15. Trip: Colchuck Balanced Rock - Scarface (III, 5.10+) Date: 8/15/2010 Trip Report: On Sunday, Nate F. and I climbed up the highly visible rock scar on CBR. We believe that we climbed a new route several hundred feet to the right of the old NW Buttress line. However, we might have connected with that terrain higher up for the last couple moderate pitches. If the NW Buttress did indeed go straight through the rock scar , we probably still climbed new terrain as what rock was there is now hanging out in the meadow 1000 ft below. The 2nd pitch was the highlight of the route for me with a sustained steep handcrack and awesome exposure. The rock scar was mostly clean with some loose blocks on the ledges still from the rock fall. Nate on the 3rd pitch. Slab on the 4th pitch. Topo of the route. Stewart's Photo with the route added. Gear Notes: RPs, 2x #2 TCU - #3 BD, 1x #00 TCU & #4 BD Approach Notes: 'schwhack.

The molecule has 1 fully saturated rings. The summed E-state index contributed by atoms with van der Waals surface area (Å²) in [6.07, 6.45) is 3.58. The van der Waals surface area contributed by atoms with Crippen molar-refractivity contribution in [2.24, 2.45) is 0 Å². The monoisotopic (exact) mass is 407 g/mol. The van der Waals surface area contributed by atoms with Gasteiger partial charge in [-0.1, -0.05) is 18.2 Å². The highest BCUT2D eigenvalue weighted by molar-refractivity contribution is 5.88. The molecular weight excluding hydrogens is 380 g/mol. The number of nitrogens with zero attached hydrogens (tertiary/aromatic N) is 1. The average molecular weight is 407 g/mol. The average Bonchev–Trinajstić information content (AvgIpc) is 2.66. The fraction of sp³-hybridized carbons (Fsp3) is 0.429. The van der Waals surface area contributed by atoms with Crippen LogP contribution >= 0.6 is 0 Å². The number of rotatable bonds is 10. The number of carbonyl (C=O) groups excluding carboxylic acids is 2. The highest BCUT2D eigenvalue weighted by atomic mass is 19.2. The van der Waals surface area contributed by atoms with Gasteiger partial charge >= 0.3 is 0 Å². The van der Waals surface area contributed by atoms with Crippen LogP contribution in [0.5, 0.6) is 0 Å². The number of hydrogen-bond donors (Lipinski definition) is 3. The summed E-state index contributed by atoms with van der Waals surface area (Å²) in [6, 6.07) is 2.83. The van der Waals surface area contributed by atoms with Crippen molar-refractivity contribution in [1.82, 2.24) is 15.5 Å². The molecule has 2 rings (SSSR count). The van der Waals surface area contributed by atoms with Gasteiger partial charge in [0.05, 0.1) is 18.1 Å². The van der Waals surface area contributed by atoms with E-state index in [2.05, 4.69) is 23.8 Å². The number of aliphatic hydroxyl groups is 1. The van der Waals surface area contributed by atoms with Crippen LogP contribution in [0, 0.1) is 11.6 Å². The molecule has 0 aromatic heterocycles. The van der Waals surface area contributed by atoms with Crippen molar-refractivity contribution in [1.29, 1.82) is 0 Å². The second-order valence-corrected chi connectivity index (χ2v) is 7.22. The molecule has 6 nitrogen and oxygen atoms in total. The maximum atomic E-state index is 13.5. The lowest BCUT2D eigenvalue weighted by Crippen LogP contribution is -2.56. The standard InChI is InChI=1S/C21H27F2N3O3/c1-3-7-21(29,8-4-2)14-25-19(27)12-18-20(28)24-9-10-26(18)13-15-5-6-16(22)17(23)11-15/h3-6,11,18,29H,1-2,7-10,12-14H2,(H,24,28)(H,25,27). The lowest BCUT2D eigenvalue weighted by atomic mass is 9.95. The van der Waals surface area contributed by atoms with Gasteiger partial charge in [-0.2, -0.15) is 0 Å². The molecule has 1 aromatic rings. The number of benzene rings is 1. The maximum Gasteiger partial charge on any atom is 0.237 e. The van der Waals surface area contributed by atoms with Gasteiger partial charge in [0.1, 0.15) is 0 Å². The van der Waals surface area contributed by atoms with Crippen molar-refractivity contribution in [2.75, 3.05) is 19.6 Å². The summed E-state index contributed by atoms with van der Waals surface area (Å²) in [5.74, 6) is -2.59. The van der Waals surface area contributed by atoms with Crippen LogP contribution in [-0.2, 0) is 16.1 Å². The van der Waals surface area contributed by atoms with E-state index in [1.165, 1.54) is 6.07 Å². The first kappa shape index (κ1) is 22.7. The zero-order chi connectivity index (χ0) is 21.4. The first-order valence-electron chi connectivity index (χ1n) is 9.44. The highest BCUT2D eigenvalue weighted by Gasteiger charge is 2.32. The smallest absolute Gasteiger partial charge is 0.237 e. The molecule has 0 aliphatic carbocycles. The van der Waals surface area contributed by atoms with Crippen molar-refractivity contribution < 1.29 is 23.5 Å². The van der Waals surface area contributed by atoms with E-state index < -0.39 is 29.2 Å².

16. Trip: Colchuck Balanced Rock - The Tempest Wall (III 5.12d): team free ascent Date: 8/15/2010 Trip Report: Ben Gilkison and I made a team free ascent of this route this past Sunday. Rock/Paper/Scissors determined who got the roof pitch and it was Ben! We swapped leads the whole way and neither of us fell all day. My full report w/pictures can be found here at my blog. Unfortunately, my carefully crafted post failed the .html error check so it's a bit wonky looking (thanks Blogspot and my lack of .html coding knowledge!), but it's still readable and I hope it's enjoyable nonetheless. I should add that the YDS grade is an estimate based on my somewhat limited 20-foot-roof-crack-free-climbing experience (including Separate Reality in Yosemite and More Monkey Than Funky in Joshua Tree, which are both shorter and much easier than this one), so take it with a grain of salt if you're a seasoned veteran of this style of climbing. Gear Notes: We found the following rack to be adequate: -Single set of nuts to #9 Black Diamond -Cams with double .3, .4, and .5 BD equivalent, single .75 C4, double #1, triple #2 and a single #3 C4. -12 quickdraws, with at least 4 slings (ideally 6, including a couple 1.5 or double length). One could perhaps double up in a few of the medium stopper sizes and/or the green camalot range, and possible bring triples in the finger sizes for the long 5.11 pitch, but many gear options exist. You could leave behind the third #2 C4 but I think it's handy for the roof pitch. Approach Notes: Approach as for Colchuck Lake, then around the north side of the lake to Aasgard pass. Hopefully find a decent path through the slide alder to a gully. There seem to be a couple of good options for this, both of which exit the Aasgard trail somewhat early on and have cairns. Climb the gully through steep scree and some talus. The best way seems to be to move right before a section of bushes, hugging a cliff until a path can be found left across a creek, coming out above the bushes. Several short, exposed third class scrambles are present higher up. The final approach to the climb is through talus. It begins below the obvious roof on the second pitch with somewhat circuitous climbing on the first. Someone else might have better beta for the gully, so chime on in.